Competition for our programmes is extremely fierce so we’ve put together these hints and tips that will help you to make your application stands out. We’ve included some of the questions we’re most often asked as well.
THE APPLICATION PROCESS
We’re big on spotting potential and the sooner we see it the better. We have a number of student programmes for everyone - from first years to graduates, for people who are studying law and for people who are studying non-law subjects. So there’s a very good chance we’ll have something to suit you. The application process varies slightly from programme to programme, but generally speaking this is what you’ll need to do:
Explore the programme specific information throughout this website to understand which opportunity is the right one for you.
For all programmes, you’ll need to make your application online via our online application system.
Depending on which programme you’ve applied to, you’ll have a telephone interview and or an assessment centre to find out more about your motivation to join the firm.
We’ll keep you posted of your progress and, if you’re successful, it could lead to more and more opportunities with us.
Hints & Tips for your Application
Do your research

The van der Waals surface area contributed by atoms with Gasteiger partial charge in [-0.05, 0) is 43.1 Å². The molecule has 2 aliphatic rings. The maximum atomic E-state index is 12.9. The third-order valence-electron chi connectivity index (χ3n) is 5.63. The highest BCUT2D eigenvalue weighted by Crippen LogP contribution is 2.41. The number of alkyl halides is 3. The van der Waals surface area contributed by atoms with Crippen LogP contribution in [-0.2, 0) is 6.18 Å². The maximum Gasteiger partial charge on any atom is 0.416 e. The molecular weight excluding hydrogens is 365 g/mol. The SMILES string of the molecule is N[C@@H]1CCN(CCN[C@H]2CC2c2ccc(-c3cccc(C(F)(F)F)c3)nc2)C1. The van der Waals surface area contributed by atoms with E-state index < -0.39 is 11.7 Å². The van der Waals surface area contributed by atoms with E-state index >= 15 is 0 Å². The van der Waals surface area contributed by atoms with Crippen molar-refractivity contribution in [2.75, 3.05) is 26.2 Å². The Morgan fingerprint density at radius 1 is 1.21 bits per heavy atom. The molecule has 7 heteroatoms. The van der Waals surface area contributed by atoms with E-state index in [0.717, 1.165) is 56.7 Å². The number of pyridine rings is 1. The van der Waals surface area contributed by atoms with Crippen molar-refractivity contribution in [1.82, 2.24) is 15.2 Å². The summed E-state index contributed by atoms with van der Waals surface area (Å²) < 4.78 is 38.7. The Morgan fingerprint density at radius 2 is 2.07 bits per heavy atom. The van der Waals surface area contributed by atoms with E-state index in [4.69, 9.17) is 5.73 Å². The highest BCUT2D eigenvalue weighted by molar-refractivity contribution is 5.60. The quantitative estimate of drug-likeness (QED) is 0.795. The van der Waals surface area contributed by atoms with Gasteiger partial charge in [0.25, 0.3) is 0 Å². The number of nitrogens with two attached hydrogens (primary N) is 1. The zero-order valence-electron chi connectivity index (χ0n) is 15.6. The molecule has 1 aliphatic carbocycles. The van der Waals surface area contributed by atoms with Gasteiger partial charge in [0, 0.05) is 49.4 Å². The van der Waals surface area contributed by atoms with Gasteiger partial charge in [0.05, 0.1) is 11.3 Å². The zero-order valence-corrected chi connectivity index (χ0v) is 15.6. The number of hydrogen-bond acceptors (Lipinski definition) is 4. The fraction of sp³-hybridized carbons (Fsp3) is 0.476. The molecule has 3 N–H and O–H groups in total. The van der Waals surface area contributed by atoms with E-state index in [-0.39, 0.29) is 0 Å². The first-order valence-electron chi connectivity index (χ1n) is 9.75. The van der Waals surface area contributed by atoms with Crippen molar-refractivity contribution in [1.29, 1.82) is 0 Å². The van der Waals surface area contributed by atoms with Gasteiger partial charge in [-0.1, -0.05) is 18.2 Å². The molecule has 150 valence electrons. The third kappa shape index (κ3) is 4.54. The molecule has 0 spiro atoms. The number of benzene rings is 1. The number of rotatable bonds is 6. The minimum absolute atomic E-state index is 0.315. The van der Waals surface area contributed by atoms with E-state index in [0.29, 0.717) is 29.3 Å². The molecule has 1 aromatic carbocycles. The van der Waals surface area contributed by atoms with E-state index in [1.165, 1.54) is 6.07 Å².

Spend time researching the firm – start with our website but also try to attend law fairs, webinars, insight days and other virtual events to get a real feel and culture for the firms you’re applying to.
Ask good questions
Ahead of law fairs and events, make sure you prepare some intelligent questions to ask. We take note of individuals who have impressed with good questions.
Plan your responses
Take the time to read through the application form, establish what each question is asking and plan your responses. This is an excellent opportunity to draw upon your previous experience and show us your personality.
Tailor your application form and be specific. If you can replace Clyde & Co with another firm’s name and the answer still applies, it isn’t specific enough.
Think about what makes you different. Your aim is to get whoever reads your application to want to meet and interview you.
Tell a story
Consider the experiences you’ve had both at work and elsewhere. What did you learn from these experiences? Why are you telling the reader about them? What does it show about you?
Your transferable skills
Have you had any non-legal work experience? What transferable skills have you obtained that are relevant for a career as a lawyer?
Make sure you proofread your application before submitting it. Spelling and grammar mistakes do make a difference – for lawyers in particular, attention to detail is key.
Put this in chronologically, starting with your most recent studies.
Include both legal and non-legal work experience. We recognise that not everyone will have had an opportunity to secure work experience in a law firm before applying. That's ok. What we are really interested in is the skills, experience and knowledge that you've gained along the way and why this would make you a successful lawyer.
We’ll be asking you questions around your commercial awareness, motivations and achievements. There are word limits for all questions, so make sure you keep your answers concise and to the point.
Rare Contextual Recruitment System